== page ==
MISDIAGNOSED: DOCS' MISTAKES AFFECT 12 MILLION A YEAR
The headline above is from an April 16, 2014, NBC News story reporting on research published April 21, 2014, in the prestigious British Medical Journal (BMJ). The research, partially funded by the Agency for Healthcare Research and Quality and the Department of Veterans Affairs, titled "The frequency of diagnostic errors in outpatient care: estimations from three large observational studies involving US adult populations" shows that approximately one in every 20 Americans who seek medical outpatient care will receive the wrong diagnosis.
Researchers examined data from three previous studies evaluating things such as unexpected return visits, and lack of timely follow-up. This large sample size allowed the researchers to project their finding to the general US population.
The data led the researchers to conclude that as many as 12 million Americans a year, or more than 5 percent of all patients, are misdiagnosed. Of these errors, it was estimated that as many as 6 million Americans could potentially suffer serious harm.
The study results reported, "Combining estimates from the three studies yielded a rate of outpatient diagnostic errors of 5.08%, or approximately 12 million US adults every year. Based upon previous work, we estimate that about half of these errors could potentially be harmful."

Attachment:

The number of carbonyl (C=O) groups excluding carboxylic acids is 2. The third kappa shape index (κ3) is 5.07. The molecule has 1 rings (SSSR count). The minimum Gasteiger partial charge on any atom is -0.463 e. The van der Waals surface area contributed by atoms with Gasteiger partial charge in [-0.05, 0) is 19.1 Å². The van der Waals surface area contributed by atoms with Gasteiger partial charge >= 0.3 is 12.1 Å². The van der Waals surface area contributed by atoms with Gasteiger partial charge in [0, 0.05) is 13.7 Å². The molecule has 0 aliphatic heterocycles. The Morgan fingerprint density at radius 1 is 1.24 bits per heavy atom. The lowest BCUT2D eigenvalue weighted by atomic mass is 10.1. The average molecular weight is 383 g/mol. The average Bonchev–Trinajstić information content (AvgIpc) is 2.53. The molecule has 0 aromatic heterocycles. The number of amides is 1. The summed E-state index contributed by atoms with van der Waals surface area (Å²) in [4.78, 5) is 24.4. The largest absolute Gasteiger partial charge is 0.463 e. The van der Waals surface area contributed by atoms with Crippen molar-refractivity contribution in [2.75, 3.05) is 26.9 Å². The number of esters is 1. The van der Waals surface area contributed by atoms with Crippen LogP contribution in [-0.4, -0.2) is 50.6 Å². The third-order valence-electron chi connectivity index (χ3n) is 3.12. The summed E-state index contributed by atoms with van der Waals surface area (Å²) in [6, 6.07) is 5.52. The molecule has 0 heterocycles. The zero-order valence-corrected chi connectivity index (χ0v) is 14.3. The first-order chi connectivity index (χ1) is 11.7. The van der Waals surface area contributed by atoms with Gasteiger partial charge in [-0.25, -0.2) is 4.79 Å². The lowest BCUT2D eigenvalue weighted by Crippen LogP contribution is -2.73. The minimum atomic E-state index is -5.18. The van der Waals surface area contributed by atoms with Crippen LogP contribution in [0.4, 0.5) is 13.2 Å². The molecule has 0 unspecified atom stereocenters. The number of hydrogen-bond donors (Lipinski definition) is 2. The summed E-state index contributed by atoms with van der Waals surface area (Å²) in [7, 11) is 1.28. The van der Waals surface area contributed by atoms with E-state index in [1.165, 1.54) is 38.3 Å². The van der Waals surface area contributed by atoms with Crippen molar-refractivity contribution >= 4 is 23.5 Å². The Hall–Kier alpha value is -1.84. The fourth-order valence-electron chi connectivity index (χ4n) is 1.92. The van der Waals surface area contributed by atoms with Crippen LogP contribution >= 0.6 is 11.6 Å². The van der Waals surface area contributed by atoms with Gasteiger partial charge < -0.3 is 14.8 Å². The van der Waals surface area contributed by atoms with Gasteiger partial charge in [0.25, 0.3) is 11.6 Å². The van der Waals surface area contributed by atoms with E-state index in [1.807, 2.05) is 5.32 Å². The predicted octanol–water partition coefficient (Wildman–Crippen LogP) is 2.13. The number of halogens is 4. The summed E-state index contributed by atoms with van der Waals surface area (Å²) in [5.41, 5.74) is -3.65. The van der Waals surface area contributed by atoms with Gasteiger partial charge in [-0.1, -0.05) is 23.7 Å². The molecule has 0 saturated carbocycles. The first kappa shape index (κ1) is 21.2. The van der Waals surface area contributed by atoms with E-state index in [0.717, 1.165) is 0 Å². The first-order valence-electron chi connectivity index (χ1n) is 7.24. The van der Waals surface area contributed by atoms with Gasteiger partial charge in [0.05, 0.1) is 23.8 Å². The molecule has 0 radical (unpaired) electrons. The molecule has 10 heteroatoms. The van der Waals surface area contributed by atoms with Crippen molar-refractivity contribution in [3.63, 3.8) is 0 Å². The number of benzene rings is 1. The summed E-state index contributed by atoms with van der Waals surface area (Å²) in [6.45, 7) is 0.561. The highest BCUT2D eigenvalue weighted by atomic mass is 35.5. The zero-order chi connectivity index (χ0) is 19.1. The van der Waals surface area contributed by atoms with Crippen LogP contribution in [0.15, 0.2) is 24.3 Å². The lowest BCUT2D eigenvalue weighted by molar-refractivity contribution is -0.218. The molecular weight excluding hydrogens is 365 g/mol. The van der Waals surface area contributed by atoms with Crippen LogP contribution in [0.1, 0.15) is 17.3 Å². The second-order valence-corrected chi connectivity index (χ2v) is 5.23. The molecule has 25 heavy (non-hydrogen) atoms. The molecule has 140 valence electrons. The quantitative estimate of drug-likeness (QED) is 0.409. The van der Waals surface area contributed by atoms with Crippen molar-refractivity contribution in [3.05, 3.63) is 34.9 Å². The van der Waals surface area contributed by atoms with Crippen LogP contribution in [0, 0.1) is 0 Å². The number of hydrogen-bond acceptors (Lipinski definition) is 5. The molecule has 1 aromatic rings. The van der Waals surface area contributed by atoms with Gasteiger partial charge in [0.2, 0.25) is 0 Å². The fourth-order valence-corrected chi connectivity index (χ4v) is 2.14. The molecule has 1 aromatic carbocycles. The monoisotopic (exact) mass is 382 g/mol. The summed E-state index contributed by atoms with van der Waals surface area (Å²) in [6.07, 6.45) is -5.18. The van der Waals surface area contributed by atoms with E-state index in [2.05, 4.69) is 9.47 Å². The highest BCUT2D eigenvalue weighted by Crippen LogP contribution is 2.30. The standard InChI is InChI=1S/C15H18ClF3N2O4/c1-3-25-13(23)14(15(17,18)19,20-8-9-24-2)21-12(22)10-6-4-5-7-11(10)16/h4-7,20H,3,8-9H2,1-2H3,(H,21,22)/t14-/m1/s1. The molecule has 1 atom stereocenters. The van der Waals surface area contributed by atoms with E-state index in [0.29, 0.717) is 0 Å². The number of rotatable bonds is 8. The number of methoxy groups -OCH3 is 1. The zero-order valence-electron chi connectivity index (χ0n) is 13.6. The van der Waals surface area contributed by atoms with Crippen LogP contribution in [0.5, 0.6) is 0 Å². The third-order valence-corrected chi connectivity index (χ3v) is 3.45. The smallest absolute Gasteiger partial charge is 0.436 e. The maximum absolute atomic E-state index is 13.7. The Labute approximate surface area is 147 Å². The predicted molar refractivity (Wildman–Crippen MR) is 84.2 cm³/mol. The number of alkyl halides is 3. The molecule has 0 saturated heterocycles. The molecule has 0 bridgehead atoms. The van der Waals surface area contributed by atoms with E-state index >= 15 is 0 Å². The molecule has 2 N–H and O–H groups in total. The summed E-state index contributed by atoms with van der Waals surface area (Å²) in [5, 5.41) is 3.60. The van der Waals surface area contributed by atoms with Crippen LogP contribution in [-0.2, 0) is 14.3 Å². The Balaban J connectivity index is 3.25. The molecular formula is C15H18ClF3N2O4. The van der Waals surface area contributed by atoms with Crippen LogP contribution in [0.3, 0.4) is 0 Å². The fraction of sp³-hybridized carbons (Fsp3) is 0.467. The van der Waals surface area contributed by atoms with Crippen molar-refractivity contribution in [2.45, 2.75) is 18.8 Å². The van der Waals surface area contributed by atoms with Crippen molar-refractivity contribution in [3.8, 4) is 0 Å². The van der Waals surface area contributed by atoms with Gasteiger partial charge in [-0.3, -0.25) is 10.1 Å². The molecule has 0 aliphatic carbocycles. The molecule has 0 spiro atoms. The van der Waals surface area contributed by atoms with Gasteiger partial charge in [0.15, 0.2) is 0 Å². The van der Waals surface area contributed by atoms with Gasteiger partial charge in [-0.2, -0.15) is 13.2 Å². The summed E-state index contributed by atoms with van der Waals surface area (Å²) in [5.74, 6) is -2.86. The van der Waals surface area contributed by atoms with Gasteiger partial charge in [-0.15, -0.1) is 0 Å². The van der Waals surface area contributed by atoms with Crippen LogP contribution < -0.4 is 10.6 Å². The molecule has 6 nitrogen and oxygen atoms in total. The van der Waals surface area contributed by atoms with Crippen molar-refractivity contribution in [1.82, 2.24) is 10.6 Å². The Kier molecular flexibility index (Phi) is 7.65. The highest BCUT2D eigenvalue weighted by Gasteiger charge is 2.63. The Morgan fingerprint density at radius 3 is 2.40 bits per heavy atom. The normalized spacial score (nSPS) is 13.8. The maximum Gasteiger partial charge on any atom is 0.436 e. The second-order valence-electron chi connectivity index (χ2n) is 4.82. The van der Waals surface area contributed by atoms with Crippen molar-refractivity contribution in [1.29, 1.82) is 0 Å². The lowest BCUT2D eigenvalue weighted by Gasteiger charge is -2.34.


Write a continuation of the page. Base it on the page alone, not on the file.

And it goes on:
"Misdiagnosis is clearly a serious problem for the health care field," said Hardeep Singh, M.D., M.P.H., chief of the health policy, quality & informatics program at the Center for Innovations in Quality, Effectiveness and Safety. "This population-based estimate should provide a foundation for policymakers, health care organizations and researchers to strengthen efforts to measure and reduce diagnostic errors."
"The findings of this study are consistent with recent data from the general public about diagnostic errors," Singh said. "This study is significant because it is based on a large sample size and is the most robust estimate thus far to address the frequency of diagnostic error in routine outpatient care."